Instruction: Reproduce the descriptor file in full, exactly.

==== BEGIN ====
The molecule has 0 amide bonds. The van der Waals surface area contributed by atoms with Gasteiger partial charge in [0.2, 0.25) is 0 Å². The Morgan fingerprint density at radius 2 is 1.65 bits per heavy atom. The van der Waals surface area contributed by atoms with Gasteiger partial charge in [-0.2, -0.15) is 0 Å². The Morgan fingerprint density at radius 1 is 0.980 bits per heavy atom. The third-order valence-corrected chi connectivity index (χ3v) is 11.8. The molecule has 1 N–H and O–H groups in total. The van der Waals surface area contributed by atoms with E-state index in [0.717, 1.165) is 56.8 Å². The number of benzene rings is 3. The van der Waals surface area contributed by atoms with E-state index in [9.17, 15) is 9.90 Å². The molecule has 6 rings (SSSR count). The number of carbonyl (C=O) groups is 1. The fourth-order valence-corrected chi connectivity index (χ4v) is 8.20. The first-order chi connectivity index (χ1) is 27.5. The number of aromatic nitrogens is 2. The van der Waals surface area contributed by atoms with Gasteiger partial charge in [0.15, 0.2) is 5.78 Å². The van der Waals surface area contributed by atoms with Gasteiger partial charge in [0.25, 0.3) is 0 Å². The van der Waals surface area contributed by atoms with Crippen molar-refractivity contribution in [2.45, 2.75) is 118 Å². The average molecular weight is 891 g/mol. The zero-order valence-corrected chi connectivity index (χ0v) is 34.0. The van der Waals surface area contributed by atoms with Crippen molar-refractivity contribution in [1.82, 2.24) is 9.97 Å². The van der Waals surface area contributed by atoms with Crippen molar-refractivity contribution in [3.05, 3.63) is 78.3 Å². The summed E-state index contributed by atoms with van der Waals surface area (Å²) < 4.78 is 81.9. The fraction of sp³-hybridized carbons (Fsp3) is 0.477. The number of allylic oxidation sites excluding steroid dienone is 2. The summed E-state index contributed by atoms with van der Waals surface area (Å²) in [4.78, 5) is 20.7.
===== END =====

The molecule has 0 amide bonds. The van der Waals surface area contributed by atoms with Gasteiger partial charge in [0.2, 0.25) is 0 Å². The Morgan fingerprint density at radius 2 is 1.65 bits per heavy atom. The van der Waals surface area contributed by atoms with Gasteiger partial charge in [-0.2, -0.15) is 0 Å². The Morgan fingerprint density at radius 1 is 0.980 bits per heavy atom. The third-order valence-corrected chi connectivity index (χ3v) is 11.8. The molecule has 1 N–H and O–H groups in total. The van der Waals surface area contributed by atoms with E-state index in [0.717, 1.165) is 56.8 Å². The number of benzene rings is 3. The van der Waals surface area contributed by atoms with E-state index in [9.17, 15) is 9.90 Å². The molecule has 6 rings (SSSR count). The number of carbonyl (C=O) groups is 1. The fourth-order valence-corrected chi connectivity index (χ4v) is 8.20. The first-order chi connectivity index (χ1) is 27.5. The number of aromatic nitrogens is 2. The van der Waals surface area contributed by atoms with Gasteiger partial charge in [0.15, 0.2) is 5.78 Å². The van der Waals surface area contributed by atoms with Gasteiger partial charge in [0.25, 0.3) is 0 Å². The van der Waals surface area contributed by atoms with Crippen molar-refractivity contribution in [2.45, 2.75) is 118 Å². The average molecular weight is 891 g/mol. The zero-order valence-corrected chi connectivity index (χ0v) is 34.0. The van der Waals surface area contributed by atoms with Crippen molar-refractivity contribution in [1.82, 2.24) is 9.97 Å². The van der Waals surface area contributed by atoms with Crippen molar-refractivity contribution in [3.05, 3.63) is 78.3 Å². The summed E-state index contributed by atoms with van der Waals surface area (Å²) < 4.78 is 81.9. The fraction of sp³-hybridized carbons (Fsp3) is 0.477. The number of allylic oxidation sites excluding steroid dienone is 2. The summed E-state index contributed by atoms with van der Waals surface area (Å²) in [4.78, 5) is 20.7.